- A memorable line from the movie "Galaxy Quest" is "Never give up! Never surrender!" This is an attitude that small business owners will need to adopt if they are to survive the current commercial loan maze that exists for working capital and commercial real estate financing. When your bank says "No," that should not be the end of the story. To illustrate this, I have prepared the following table that includes eight candidates for business negotiating — roughly half of them impact commercial lending.
Opportunities to Negotiate Better Terms
Commercial mortgage loans
Working capital financing
Marketing and sales expenses
Business loan refinancing
Legal, accounting and financial fees
Supplier agreements and manufacturing costs
Credit card processing fees
Some Things Do Not Get Better As Time Passes
There are many adages describing things that get better with time (such as wine). With many problems it is often hoped that "Time will take care of things" (this is an especially popular perspective when nobody knows what to do about something).
But not everything improves with age. One relevant example given the topic of this article is possibly the banking industry. If this seems like a harsh observation, just try to answer the following question candidly:
Using whatever standard you choose, do you think that banks have gotten better or worse during the past 15 to 25 years?
My own answer: I have been working with banks on behalf of small businesses for over 30 years, and my own assessment is that all financial institutions have shown a steady deterioration during that period of time. As with any trend, I can point to exceptions but the list of "good banks" has grown shorter while "bad banks" have experienced a population explosion. Growth like this is rarely a good thing.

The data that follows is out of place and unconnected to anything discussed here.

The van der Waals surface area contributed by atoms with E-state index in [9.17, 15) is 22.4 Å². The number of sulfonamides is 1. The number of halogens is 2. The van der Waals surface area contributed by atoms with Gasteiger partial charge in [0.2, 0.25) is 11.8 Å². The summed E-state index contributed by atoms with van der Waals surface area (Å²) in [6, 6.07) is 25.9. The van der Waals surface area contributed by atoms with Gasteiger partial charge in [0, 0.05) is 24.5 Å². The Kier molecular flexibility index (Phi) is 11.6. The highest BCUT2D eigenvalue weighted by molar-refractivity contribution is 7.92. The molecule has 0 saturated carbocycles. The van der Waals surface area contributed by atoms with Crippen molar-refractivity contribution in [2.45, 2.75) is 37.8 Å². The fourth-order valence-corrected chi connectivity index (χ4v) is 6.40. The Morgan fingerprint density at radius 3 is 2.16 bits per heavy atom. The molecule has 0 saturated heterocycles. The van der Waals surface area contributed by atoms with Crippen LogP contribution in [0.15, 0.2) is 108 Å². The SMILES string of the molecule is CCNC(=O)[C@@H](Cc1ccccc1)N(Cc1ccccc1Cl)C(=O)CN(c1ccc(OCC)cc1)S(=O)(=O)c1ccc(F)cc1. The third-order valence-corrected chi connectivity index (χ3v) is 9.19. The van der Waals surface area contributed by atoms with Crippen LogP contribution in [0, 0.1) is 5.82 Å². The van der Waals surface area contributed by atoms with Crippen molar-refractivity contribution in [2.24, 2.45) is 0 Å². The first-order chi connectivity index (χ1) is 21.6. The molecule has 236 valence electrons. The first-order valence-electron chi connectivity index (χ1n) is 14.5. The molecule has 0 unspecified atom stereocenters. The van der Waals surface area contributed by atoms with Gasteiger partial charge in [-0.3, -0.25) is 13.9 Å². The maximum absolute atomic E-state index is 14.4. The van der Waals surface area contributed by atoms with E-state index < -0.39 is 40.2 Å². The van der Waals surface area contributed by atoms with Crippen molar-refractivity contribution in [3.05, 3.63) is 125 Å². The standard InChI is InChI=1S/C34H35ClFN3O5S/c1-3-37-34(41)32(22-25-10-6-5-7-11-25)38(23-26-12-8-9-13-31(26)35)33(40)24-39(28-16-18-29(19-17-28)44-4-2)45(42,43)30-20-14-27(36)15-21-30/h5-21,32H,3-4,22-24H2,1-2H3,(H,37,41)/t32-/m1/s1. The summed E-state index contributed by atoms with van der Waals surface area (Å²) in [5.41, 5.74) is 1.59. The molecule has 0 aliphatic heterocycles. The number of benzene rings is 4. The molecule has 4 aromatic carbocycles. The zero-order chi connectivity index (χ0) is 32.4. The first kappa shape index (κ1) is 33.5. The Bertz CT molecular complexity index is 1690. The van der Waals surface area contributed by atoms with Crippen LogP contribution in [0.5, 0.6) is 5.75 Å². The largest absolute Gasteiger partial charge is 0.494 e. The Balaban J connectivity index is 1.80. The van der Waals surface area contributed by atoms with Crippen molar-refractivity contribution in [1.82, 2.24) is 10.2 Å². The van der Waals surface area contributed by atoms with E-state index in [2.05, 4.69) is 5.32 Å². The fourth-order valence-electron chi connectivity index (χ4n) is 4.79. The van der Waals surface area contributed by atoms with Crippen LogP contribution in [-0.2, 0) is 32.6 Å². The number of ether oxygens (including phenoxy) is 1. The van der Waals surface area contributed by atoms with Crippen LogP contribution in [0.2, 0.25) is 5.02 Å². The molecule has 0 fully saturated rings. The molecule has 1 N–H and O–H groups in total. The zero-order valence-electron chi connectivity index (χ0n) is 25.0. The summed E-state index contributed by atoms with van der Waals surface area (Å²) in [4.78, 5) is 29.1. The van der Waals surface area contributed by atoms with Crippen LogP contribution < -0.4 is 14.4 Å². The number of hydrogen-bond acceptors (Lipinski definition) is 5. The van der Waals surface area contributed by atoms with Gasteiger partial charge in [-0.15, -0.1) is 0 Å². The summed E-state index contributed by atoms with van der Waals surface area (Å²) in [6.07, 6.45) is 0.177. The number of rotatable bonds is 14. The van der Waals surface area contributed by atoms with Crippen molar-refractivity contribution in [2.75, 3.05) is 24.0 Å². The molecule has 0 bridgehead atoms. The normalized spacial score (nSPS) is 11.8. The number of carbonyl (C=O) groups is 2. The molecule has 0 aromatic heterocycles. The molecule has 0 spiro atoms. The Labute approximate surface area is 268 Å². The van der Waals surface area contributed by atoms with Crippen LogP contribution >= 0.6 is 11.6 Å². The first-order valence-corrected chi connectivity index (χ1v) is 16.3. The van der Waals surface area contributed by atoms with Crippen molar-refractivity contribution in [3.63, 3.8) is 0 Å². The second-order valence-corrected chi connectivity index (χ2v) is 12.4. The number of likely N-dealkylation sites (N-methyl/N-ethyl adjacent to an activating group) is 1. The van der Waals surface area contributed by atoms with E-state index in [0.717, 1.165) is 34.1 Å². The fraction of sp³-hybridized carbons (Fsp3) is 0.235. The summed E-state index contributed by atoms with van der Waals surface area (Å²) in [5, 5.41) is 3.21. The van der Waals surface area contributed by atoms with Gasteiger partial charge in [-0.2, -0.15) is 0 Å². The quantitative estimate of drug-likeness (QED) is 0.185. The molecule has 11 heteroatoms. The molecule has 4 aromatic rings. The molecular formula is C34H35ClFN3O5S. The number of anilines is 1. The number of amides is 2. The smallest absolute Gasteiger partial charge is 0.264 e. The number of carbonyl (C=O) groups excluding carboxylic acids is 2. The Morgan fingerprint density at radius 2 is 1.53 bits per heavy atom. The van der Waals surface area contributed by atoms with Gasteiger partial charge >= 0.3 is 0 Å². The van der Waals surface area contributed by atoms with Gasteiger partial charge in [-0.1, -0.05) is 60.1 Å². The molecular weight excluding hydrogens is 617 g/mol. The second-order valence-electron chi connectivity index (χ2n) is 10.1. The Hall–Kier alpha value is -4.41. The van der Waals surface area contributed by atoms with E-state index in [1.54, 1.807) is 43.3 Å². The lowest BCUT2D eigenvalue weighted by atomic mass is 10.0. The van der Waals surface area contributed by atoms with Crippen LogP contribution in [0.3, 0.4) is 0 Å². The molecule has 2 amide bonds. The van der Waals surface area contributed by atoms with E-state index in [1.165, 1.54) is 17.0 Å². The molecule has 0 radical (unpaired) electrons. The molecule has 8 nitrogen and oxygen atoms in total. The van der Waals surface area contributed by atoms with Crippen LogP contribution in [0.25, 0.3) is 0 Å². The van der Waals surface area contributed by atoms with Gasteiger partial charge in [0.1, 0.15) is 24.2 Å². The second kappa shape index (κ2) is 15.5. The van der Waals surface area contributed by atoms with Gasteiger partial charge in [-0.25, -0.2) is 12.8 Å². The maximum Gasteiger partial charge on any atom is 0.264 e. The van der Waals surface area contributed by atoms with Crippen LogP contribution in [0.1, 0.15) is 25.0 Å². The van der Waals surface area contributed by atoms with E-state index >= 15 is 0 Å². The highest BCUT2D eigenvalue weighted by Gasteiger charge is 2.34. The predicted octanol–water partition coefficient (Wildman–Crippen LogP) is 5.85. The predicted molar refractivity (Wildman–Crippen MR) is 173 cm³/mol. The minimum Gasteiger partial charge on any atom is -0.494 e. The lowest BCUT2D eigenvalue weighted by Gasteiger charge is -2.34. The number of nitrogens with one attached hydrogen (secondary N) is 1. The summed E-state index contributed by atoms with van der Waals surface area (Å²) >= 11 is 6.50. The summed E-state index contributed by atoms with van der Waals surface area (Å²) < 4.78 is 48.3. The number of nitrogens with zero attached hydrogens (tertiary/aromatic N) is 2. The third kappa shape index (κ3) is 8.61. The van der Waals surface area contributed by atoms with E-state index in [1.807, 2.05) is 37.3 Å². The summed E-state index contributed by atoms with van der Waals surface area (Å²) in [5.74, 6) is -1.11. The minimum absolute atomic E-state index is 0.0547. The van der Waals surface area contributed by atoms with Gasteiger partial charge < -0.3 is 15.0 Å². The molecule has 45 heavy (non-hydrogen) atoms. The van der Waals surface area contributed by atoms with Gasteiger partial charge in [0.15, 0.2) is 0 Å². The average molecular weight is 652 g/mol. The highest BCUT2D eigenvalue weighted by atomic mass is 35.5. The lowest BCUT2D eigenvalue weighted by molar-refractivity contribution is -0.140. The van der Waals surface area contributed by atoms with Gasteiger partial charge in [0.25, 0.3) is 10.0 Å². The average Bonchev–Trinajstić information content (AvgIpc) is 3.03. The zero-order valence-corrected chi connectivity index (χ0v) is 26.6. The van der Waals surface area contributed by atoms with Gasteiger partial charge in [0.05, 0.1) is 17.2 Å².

Banks are pervasive in the financial economy, so you owe it to yourself to find out as much as you can about the banking industry. ": The Wall Street Takeover and the Next Financial Meltdown" is an excellent book to help you learn more about banks and bankers. 13 Bankers
Avoid Business Writing Problems and Mistakes
A Winning Solution: Reducing Debt and Operating Expenses Instead of Borrowing More from Banks and Other Lenders
Many of the questions and problems associated with commercial loans have a surprisingly simple answer and solution: Borrow less and cut operating expenses. In other words, cut out the "middle man/woman" (commercial bankers) and take back control of your business from external sources like banks. While commercial borrowing might appear to be the "easy" solution and answer to business problems, it is rarely the "best" strategy. This is also a timeless strategy and works as well in 2018 and beyond as it did in 1990 or 2008.
It is our choices... that show what we truly are, far more than our abilities.— J.K. Rowling
© 2006 Stephen Bush